Turkey Crisis – Bad Week For the Country and the Bird

November 23, 2021
Author: Peter Stolcers, Founder of OneOption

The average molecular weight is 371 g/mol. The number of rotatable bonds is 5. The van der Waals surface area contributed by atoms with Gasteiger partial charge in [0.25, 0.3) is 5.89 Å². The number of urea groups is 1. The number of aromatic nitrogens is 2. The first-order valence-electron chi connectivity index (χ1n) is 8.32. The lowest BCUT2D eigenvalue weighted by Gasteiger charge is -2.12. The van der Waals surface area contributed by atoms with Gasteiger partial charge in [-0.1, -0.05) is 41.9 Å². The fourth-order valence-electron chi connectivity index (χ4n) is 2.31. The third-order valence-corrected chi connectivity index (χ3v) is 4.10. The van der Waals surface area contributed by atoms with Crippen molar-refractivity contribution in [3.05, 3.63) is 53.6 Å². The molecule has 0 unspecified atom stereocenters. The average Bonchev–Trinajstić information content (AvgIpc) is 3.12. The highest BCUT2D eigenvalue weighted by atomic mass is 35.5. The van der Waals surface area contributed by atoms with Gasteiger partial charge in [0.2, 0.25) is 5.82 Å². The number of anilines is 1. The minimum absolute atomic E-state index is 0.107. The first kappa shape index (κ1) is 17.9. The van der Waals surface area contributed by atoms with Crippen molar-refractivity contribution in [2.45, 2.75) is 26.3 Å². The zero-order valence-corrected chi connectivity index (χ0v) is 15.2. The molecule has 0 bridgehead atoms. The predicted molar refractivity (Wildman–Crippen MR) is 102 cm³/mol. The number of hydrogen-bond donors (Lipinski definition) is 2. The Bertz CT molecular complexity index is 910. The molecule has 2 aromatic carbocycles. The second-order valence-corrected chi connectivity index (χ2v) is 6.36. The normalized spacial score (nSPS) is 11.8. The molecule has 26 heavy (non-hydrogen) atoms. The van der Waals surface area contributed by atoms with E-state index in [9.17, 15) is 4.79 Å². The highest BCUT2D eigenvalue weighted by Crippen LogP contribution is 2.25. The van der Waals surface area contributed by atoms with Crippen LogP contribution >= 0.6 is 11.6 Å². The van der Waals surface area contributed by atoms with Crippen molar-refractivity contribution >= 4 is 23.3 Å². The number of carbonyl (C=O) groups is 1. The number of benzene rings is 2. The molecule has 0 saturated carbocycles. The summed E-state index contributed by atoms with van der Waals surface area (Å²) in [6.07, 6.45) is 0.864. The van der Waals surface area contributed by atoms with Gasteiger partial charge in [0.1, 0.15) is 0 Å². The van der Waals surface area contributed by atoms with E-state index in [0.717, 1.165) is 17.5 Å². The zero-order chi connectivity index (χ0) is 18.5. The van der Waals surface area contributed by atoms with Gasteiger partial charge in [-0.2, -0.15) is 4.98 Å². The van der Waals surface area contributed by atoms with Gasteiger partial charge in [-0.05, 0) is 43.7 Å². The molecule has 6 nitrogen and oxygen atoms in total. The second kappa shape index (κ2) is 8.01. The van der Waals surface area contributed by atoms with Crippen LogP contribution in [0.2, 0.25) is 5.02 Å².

Posted 9:30 AM ET - PRE-OPEN MARKET COMMENTS TUESDAY – The market is near the all-time high and gains will be hard fought from now until year end. Momentum and seasonal strength are keeping buyers engaged and the next potential speed bump is a few weeks off. Turkey is getting slaughtered (sorry, I could not resist the pun ahead of Thanksgiving). Their interest rates are spiking and the currency is tanking. Credit concerns are one thing that can lead to a sustained market decline. Turkey’s issues could be relatively isolated, but it is a reminder that sovereign debt is at an all-time high as a percentage of GDP. There is little news this week to drive the market. New home sales, GDP and durable goods orders are not likely to move the needle. The FOMC minutes Wednesday afternoon could spark some movement. This is going to be a dull week where momentum and seasonal strength fuel a gradual drift higher on light volume ahead of the holiday. Earnings season was excellent, but valuations are at 20-year highs. Real bond yields (interest rate less inflation) are falling farther into negative territory and that makes stocks attractive on a relative basis. The system is flush with cash and Asset Managers, retail investors and corporations (in the form of share buy backs) are using that cash to buy stocks. The next FOMC meeting is on December 15th and it is an important one. We can expect tapering and that could cause some nervous jitters before the release. The Fed does NOT want to tighten and I believe that any selling into that statement will provide an opportunity to sell out of the money bullish put spreads. That dip will lead to a year-end rally on light volume. Powell will retain his position as Fed Chairman and that is bullish for the market. He is dovish and the market has a feel for his policies. How will we know when the Fed is ready to tighten? Just watch the TLT. If you see bonds selling off, it is a sign that the institutions are preparing for higher inflation. That selling will push yields higher and it will force the Fed’s hand. As long as TLT stays above $140 you do not have to worry about Fed tightening. Swing traders should focus on selling out of the money bullish put spreads that expire in 3 weeks or less. Find stocks that are breaking through technical resistance on heavy volume and sell the spreads below technical support. That support is your stop. A firm market bid plus a technically strong stock will make this options strategy work. You can distance yourself from the action and let accelerated time decay work in your favor. I like bullish put spreads that yield a 25% return. Day traders need to be patient. Yesterday I noticed higher quality shorts than longs. The stocks that were moving higher did so in a very sluggish, choppy fashion. Stocks that were dropping had stacked red candles and excellent follow through. I do NOT believe we will see a decent market rally today until the bid has been tested and support has been confirmed. This is a low probability trading environment and you need to trim your size and trade count. Set passive targets and expect two-sided action. When a directional move has run its course, expect a reversal. Support is at $462 and $466. Resistance is at $470 . . image

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